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Distant Neighbors: A Portrait of the Mexicans Paperback – October 23, 1989
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From Publishers Weekly
Copyright 1985 Reed Business Information, Inc. --This text refers to an out of print or unavailable edition of this title.
Top Customer Reviews
The first chapter is a lucid description of national character to rival Thucydides or de Tocqueville. Mexicans may object to Riding's stereotypes but he's dead-on 95% of the time. Equally insightful is the way he deals with social issues (land, Indians, social well-being, and the family) and regional diversity. These six incisive chapters get to the heart of the nation's urgent problems and survey the country's dramatic contrasts. The historical and political sections are models of brevity and perspicuity. Even though the Mexican political system has changed out of all recognition since 1984, Mexico will be a long time dealing with, coming to terms with, or ridding itself of the 71-year legacy of one-party rule that Riding describes so well.
Of course, every book has its weaknesses. The last chapter, a sort of "whither Mexico" postscript, should be read as an object lesson on the pitfalls of prognostication. The chapter on Central America is interesting but irrelevant. Although the overview of U.S.-Mexico relations provides good historical background, NAFTA has overthrown most of Riding's judgments on that score. The economy and culture sections are lucid but superficial.
In sum, I highly recommend "Distant Neighbors" as a first-rate work of formidable breadth and depth written with exceptional grace and edited with meticulous care (amazingly, I couldn't find a single solecism).
Alan Riding makes this very plain early on in the book; in the first paragraph, he states, "..nowhere in the world do two neighbors understand each other so little. More than by levels of development, [these] two countries are separated by language, religion, race, philosophy and history."
Perhaps Riding can summarize his own purpose best when he wrote that "the purpose of this book is to make Mexico more accessible to non-Mexicans. It is inspired not by a desire to expose the country's vulnerabilities, but by the belief that Mexico would be served if better understood by its northern neighbor."
If you're interested in putting Mexico in a perspective complimentary to your boiler-plate knowledge of world history, read this book. After you read it, your mind will begin to "look south" when examining issues close to home (especially if you live near the US-Mexican border).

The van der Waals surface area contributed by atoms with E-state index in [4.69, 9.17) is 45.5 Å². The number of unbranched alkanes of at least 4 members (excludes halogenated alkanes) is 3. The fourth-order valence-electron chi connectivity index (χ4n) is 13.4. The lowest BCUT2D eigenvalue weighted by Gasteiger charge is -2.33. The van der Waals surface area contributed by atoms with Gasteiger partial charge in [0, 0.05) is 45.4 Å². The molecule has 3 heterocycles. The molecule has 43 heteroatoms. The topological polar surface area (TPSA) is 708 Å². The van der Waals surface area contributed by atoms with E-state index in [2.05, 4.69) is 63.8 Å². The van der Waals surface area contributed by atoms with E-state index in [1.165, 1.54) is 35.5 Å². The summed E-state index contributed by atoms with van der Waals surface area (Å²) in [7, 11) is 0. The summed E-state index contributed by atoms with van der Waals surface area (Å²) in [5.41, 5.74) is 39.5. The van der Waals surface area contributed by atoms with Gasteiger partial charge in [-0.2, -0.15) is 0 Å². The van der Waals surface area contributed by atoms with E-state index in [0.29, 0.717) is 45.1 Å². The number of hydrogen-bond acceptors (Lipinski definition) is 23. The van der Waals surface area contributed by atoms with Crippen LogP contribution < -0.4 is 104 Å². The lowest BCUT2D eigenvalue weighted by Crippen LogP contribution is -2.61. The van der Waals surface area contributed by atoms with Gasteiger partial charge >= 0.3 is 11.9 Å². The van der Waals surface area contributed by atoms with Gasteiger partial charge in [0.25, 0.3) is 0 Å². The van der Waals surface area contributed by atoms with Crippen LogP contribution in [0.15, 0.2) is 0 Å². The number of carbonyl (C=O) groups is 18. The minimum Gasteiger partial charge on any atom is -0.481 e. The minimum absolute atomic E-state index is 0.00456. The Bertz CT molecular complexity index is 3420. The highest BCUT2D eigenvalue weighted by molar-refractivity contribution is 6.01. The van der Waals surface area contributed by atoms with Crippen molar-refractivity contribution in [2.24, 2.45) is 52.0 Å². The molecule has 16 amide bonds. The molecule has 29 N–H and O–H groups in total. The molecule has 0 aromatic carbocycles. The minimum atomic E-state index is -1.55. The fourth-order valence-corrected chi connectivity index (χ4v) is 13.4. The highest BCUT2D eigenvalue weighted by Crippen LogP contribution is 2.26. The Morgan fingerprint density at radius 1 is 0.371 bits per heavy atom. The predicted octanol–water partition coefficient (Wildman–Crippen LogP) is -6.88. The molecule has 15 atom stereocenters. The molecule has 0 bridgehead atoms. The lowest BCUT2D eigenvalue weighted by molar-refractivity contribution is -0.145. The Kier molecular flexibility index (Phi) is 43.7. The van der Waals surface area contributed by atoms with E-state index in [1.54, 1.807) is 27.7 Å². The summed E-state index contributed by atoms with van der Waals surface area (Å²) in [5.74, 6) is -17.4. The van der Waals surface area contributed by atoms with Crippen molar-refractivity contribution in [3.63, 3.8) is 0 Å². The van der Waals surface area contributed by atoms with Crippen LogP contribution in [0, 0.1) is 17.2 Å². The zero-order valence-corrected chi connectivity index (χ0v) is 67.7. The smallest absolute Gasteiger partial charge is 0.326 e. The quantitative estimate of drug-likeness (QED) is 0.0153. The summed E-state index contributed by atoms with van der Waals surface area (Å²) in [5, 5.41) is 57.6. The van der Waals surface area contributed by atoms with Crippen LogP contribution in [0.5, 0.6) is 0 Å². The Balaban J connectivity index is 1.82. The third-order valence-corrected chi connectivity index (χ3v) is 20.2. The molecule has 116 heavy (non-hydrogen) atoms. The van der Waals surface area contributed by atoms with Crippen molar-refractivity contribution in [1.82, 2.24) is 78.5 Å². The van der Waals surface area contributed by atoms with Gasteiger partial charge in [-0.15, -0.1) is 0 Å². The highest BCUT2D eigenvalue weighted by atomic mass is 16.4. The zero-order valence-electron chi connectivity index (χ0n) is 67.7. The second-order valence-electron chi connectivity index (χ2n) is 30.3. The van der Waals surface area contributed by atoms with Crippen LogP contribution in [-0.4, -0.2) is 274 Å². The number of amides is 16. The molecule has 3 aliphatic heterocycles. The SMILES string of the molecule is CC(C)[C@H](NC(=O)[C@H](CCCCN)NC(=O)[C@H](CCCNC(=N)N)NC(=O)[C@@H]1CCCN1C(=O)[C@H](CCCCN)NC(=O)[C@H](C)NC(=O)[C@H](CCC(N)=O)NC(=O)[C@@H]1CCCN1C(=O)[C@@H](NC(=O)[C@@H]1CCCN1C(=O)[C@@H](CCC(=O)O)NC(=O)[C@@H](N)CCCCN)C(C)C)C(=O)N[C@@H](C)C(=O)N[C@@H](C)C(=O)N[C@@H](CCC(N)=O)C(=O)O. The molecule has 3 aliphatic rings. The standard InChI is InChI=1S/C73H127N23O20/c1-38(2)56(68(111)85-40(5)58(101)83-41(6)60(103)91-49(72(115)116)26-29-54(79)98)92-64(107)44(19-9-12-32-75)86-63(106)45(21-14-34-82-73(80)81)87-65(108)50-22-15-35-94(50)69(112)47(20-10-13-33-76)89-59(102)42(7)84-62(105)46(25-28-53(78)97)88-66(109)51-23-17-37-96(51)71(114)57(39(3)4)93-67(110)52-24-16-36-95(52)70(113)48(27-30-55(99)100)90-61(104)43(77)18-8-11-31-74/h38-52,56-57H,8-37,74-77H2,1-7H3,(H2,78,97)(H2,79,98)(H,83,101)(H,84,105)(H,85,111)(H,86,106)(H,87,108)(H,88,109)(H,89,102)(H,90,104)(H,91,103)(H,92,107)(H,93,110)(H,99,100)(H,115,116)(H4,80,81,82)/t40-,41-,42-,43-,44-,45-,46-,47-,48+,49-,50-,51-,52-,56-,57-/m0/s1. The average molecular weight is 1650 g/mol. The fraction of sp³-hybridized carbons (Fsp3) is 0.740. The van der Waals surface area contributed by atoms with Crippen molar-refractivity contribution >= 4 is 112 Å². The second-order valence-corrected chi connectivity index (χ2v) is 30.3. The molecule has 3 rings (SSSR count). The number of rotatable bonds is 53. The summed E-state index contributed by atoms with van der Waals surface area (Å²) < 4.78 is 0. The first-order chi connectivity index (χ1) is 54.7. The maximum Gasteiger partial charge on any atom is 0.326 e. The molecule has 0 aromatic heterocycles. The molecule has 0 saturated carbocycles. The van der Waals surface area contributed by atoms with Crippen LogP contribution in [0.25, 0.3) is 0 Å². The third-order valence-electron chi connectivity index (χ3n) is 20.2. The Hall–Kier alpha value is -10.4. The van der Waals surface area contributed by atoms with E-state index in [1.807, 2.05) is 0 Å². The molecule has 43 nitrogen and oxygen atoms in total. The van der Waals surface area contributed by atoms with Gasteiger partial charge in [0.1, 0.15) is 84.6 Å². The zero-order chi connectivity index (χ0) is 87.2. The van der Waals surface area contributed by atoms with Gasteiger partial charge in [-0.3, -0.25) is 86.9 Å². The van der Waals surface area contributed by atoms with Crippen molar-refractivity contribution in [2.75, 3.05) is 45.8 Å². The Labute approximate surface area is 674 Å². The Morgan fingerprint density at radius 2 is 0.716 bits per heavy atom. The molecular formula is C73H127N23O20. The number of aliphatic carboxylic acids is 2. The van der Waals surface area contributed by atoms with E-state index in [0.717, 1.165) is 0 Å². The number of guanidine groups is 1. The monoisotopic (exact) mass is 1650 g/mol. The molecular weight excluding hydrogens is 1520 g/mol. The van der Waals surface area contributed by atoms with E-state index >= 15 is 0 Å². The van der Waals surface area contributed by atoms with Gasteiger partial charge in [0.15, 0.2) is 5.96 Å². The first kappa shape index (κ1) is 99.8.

I can see myself in this book.
In practice, the author speculates, the PRI would not survive in a democratic environment without provoking its own destruction. In theory it would have to change so much to the point of becoming unrecognizable. As I write this line, the PRI is in such stages! The words of Alan Riding are becoming a prophecy.
Most Recent Customer Reviews
Fine book with an overview of Mexican - American history of value to most of our citizens.Published 4 months ago by Michael Mcdaniel
Good information and valuable insight for Americans living in Mexico. Felt a little dated, but spot on in regard to the issues. Read morePublished 6 months ago by Texas Rose
There are millions of ways to write on a country -- a thousand different writing objectives or different slants or biases. Read morePublished on April 29, 2014 by K.M. McKay
Very interesting book, even though it had more politics and economics than I would like. Helped me better understand the country I call my second home.Published on February 20, 2014 by linda bentz
Excellent reading for as anyone moving to or doing business with our south of the border neighbors. Very good understanding of the Mexican mind after reading this book.Published on September 10, 2013 by Henry Lopez
This book is a must for anyone interested in Mexico. Covers all facets of Mexico and reads like a novel. Read morePublished on May 23, 2011 by Andre de Toledo
I first got an introduction to this book in 2006. I was supposed to read it for a literature class and never finished the first chapter, but I was thoroughly impressed by what I... Read morePublished on September 7, 2010 by Maite
This book provides an analysis of Mexico since the Spanish Conquest, with an emphasis on the 20th century. Read morePublished on May 7, 2010 by Newton Ooi